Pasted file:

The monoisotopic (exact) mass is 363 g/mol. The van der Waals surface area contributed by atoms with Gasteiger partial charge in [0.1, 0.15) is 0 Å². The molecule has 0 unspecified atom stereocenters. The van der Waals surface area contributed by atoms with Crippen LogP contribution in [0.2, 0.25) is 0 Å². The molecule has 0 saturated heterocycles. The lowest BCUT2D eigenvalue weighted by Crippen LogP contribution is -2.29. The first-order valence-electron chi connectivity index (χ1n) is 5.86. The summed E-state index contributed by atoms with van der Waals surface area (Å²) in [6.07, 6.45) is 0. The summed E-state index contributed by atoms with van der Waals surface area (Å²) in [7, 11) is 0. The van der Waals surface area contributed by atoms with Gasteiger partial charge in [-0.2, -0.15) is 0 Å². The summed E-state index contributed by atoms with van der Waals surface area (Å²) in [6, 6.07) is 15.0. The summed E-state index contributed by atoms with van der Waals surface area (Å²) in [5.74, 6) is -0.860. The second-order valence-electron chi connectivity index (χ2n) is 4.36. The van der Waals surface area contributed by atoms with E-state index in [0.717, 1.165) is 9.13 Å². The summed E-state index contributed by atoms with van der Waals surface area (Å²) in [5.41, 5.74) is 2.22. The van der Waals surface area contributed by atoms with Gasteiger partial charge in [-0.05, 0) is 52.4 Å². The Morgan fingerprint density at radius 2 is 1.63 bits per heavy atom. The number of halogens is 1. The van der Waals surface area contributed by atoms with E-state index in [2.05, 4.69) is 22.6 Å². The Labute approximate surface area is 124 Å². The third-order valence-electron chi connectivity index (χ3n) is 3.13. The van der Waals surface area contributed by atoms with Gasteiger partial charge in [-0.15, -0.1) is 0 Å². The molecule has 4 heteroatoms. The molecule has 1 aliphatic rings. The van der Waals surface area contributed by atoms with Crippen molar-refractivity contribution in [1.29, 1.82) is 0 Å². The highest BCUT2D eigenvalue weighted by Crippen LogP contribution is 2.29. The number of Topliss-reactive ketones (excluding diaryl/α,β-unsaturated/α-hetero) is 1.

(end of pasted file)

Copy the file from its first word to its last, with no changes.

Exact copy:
The monoisotopic (exact) mass is 363 g/mol. The van der Waals surface area contributed by atoms with Gasteiger partial charge in [0.1, 0.15) is 0 Å². The molecule has 0 unspecified atom stereocenters. The van der Waals surface area contributed by atoms with Crippen LogP contribution in [0.2, 0.25) is 0 Å². The molecule has 0 saturated heterocycles. The lowest BCUT2D eigenvalue weighted by Crippen LogP contribution is -2.29. The first-order valence-electron chi connectivity index (χ1n) is 5.86. The summed E-state index contributed by atoms with van der Waals surface area (Å²) in [6.07, 6.45) is 0. The summed E-state index contributed by atoms with van der Waals surface area (Å²) in [7, 11) is 0. The van der Waals surface area contributed by atoms with Gasteiger partial charge in [-0.2, -0.15) is 0 Å². The summed E-state index contributed by atoms with van der Waals surface area (Å²) in [6, 6.07) is 15.0. The summed E-state index contributed by atoms with van der Waals surface area (Å²) in [5.74, 6) is -0.860. The second-order valence-electron chi connectivity index (χ2n) is 4.36. The van der Waals surface area contributed by atoms with E-state index in [0.717, 1.165) is 9.13 Å². The summed E-state index contributed by atoms with van der Waals surface area (Å²) in [5.41, 5.74) is 2.22. The van der Waals surface area contributed by atoms with Gasteiger partial charge in [-0.05, 0) is 52.4 Å². The Morgan fingerprint density at radius 2 is 1.63 bits per heavy atom. The number of halogens is 1. The van der Waals surface area contributed by atoms with E-state index in [2.05, 4.69) is 22.6 Å². The Labute approximate surface area is 124 Å². The third-order valence-electron chi connectivity index (χ3n) is 3.13. The van der Waals surface area contributed by atoms with Gasteiger partial charge in [-0.15, -0.1) is 0 Å². The molecule has 4 heteroatoms. The molecule has 1 aliphatic rings. The van der Waals surface area contributed by atoms with Crippen molar-refractivity contribution in [1.29, 1.82) is 0 Å². The highest BCUT2D eigenvalue weighted by Crippen LogP contribution is 2.29. The number of Topliss-reactive ketones (excluding diaryl/α,β-unsaturated/α-hetero) is 1.